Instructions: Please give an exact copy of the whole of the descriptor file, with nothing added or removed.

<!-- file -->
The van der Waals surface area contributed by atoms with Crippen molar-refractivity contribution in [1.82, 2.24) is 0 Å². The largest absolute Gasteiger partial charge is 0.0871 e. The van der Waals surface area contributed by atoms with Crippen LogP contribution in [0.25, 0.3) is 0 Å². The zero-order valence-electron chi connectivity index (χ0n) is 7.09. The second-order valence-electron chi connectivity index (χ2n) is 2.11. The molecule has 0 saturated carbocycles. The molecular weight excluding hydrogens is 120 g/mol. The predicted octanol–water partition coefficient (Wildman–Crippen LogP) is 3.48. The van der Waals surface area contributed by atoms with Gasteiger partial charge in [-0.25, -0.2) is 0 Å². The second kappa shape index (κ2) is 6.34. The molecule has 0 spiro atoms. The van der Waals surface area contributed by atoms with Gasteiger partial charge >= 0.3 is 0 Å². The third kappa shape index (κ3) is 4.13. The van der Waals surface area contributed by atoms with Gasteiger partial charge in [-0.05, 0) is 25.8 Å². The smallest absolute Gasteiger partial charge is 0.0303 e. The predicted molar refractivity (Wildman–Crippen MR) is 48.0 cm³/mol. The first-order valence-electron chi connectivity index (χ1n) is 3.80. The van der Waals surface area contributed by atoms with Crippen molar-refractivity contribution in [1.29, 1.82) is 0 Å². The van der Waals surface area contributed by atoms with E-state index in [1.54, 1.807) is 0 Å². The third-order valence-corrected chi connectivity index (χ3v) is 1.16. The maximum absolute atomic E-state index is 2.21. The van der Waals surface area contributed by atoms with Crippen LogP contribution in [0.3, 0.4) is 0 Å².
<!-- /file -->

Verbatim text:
The van der Waals surface area contributed by atoms with Crippen molar-refractivity contribution in [1.82, 2.24) is 0 Å². The largest absolute Gasteiger partial charge is 0.0871 e. The van der Waals surface area contributed by atoms with Crippen LogP contribution in [0.25, 0.3) is 0 Å². The zero-order valence-electron chi connectivity index (χ0n) is 7.09. The second-order valence-electron chi connectivity index (χ2n) is 2.11. The molecule has 0 saturated carbocycles. The molecular weight excluding hydrogens is 120 g/mol. The predicted octanol–water partition coefficient (Wildman–Crippen LogP) is 3.48. The van der Waals surface area contributed by atoms with Gasteiger partial charge in [-0.25, -0.2) is 0 Å². The second kappa shape index (κ2) is 6.34. The molecule has 0 spiro atoms. The van der Waals surface area contributed by atoms with Gasteiger partial charge >= 0.3 is 0 Å². The third kappa shape index (κ3) is 4.13. The van der Waals surface area contributed by atoms with Gasteiger partial charge in [-0.05, 0) is 25.8 Å². The smallest absolute Gasteiger partial charge is 0.0303 e. The predicted molar refractivity (Wildman–Crippen MR) is 48.0 cm³/mol. The first-order valence-electron chi connectivity index (χ1n) is 3.80. The van der Waals surface area contributed by atoms with Crippen molar-refractivity contribution in [1.29, 1.82) is 0 Å². The van der Waals surface area contributed by atoms with E-state index in [1.54, 1.807) is 0 Å². The third-order valence-corrected chi connectivity index (χ3v) is 1.16. The maximum absolute atomic E-state index is 2.21. The van der Waals surface area contributed by atoms with Crippen LogP contribution in [0.3, 0.4) is 0 Å².